Treating with NSAID on a Patient by Patient Basis
Pain Relief GI Signs
Relief of Inflammation Renal Disease
Return to Function Hepatic Disease
Re-establish Human-Animal Bond Other Less Commonly Reported Signs
- Frequency is low for most adverse events and resolve with discontinuation and/or supportive treatment
- With appropriate patient selection and monitoring can maximize the benefits and minimize the risksp.27
Adverse Effects of NSAIDs
- Platelet function
- Related to inhibition of COX-1
- COX-1 regulates numerous functions
- Mucosal blood blow
- Prostaglandin cytoprotection
- When a GI ulcer forms
- COX-2 needed for repair
- Even COX-2 inhibitors will delay healingp.29
GI Side Effects – Clinical Importance
- Patients with overt GI upset should not be given NSAIDs
- In patients with pre-existing GI ulcers, NSAIDs, (especially COX-2 selective) should not be used
- Perfusion and oxygen tension should be consideredp.30
What about NSAIDs in pancreatitis?
- Bang UC, et al. World J Gastroenterolo. 2008 May 21;14(19):2968-76. Pharmacological approach to acute pancreatitis
- “The NSAID indomethacin and diclofenac have in randomized studies showed potential as prophylaxis again pancreatitis”
- Otsuka, T. et al. J Gastroenterol. 2012 Aug;47(8):912-7. Low dose rectal diclofenac for prevention of post-endoscopic retrograde cholangiopancreatography pancreatitis: a randomized controlled trial.
- “Pain was significantly more frequent in the control group than in the diclofenac group (37.7 vs. 7.8%). There was no adverse effects related to diclofenac. Low dose rectal diclofenac can prevent PEP”p.31
But if we need to use NSAID, what protects the GI best?
- Tolbert K, Bissett S, King A, et al. Efficacy of oral famotidine and 2 omeprazole formulations for the control of intragastric pH in DOGS. J Vet Intern Med 2011;25;47-54.
- “Co administration of misoprostol 3mcg/kg PO q8-12h or based on a combination of canine antacid efficacy and human recommendation data – omeprazole approximately 2mg/kg PO daily, q24h or divided.p.32
And even more info
- Bersenas AME, Mathew KA, Allen DG, et al. Effects of ranitidine, famotidine, pantoprazole, and omeprazole on intragastric pH in dogs. Am J Vet Res, 2005, 66:425-31.
- “Compared to standard or high dose H2RAs, PPIs (proton pump inhibitors) appear superior at acid reduction in dogs."p.33
Great, until we add tramadol?
- Hill T, Blikslager A. Co-Administration of NSAIDs and Tramadol Decreases Gastric Mucosal Barrier Function. ACVIM 2011
- Recovery of gastric barrier function after acid injury was inhibited by co-administration of tramadol and indomethacin but not by tramadol or indomethacin alone.
- Torring ML, et al. Perforated peptic ulcer and short-term mortality among tramadol users. Br J Clin Pharmcol. 2008 Apr;65(4):565-72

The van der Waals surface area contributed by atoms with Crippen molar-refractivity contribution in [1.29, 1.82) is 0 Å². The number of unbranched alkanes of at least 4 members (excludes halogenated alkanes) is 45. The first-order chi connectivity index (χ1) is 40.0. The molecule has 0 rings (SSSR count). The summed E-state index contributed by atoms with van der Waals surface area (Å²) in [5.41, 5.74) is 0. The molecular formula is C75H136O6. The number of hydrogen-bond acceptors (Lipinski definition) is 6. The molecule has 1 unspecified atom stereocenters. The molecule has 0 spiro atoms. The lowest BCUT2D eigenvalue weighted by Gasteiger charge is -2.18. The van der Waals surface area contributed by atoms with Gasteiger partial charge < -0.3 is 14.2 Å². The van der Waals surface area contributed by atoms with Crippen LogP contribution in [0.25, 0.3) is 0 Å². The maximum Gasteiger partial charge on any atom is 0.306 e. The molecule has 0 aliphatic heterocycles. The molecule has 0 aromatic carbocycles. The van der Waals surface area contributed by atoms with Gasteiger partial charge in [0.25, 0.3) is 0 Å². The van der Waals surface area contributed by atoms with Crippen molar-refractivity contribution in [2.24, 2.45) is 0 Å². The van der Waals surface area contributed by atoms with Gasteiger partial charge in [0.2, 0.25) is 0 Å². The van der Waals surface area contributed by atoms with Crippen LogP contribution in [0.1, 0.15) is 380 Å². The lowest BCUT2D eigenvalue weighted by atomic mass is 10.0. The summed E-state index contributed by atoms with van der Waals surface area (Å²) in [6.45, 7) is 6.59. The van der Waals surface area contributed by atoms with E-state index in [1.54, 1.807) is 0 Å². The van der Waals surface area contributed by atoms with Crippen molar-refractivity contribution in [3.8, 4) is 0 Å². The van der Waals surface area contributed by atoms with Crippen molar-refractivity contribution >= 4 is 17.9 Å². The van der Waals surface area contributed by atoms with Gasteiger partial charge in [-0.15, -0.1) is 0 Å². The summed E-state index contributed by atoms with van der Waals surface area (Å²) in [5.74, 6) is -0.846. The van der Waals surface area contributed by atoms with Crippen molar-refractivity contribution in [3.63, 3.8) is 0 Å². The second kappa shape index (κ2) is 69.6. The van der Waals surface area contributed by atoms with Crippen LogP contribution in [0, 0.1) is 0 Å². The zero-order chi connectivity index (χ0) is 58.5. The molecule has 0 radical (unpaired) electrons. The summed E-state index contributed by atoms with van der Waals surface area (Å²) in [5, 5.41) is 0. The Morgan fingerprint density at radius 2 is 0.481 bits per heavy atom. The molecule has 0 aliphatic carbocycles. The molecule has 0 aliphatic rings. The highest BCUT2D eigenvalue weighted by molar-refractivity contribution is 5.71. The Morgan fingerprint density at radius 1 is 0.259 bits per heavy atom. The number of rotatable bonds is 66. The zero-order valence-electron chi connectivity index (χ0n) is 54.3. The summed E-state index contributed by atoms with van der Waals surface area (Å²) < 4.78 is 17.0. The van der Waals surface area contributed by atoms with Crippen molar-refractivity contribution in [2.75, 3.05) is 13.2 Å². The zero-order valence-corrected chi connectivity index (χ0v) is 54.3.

- “Among patients hospitalized for perforated peptic ulcer, tramadol appears to increase mortality at a level comparable to NSAIDs.”p.34
Some of that info gave me an ulcer...p.35
So let’s move on to renal adverse effects
- Related to inhibition of COX-1 and COX-2
- COX-2 necessary for renal development
- Basal kidney function doesn’t depend on COX or its prostaglandin production
- But....during hypovolemia or hypotension
- COX-1 maintains blood flow
- COX-2 mediates renin release and tubular functionp.36
Perioperative NSAID use
- Crandell DE et al. Effect of meloxicam and carprofen on renal function when administered to healthy dogs prior to anesthesia and painful stimulation. Am J Vet Res. October 2004;65(10):1384-90.
- “When administered 1 hour before onset of anesthesia and painful electrical stimulation, meloxicam or carprofen did not cause clinically important alteration of renal function in young healthy dogs.p.37
More evidence for perioperative NSAID
- Goodman LA, et al. Effects of meloxicam on plasma iohexol clearance as a marker of glomerular filtration rate in conscious healthy cats. Am J Vet Res. July 2009;70(7):826-30.
- “Short term meloxicam administration did not measurable alter the glomerular filtration rate as assessed via plasma clearance of iohexol.”p.38
Yet more evidence
- Hellyer P et al. AAHA/AAFP pain management guidelines for dogs and cats. JAAHA 2007;43:235-48.
- “Before an elective surgery, use an opioid that also reduces the anesthetic requirement. Before or during surgery, use a local anesthetic at the incision to block the transmission of noxious stimuli. During anesthetic recovery, use an NSAID to decrease the inflammation from the surgical trauma."p.39
My own rules for perioperative NSAIDs
- Avoid NSAIDs in patients with
- Clinical ARF
- Failure vs. chronic disease
- Severe dehydration
- Postop if not ASA Ip.40
More of my own rules
- ASA I and II patients: NSAID likely fine without fluids or support in elective short procedures; administer pre or intra
- ASA III: Provide fluid support and BP monitoring to patients, admin post-op
- ASA IV: Weigh pros/cons
- ASA V: I don’t use them in the immediate perioperative periodp.41
Platelet function and NSAIDs
- Aggregation of platelets is dependent on thromboxane A2
- Which is produced by COX-1
- Problems related to NSAIDs inhibiting COX-1 - no platelet aggregation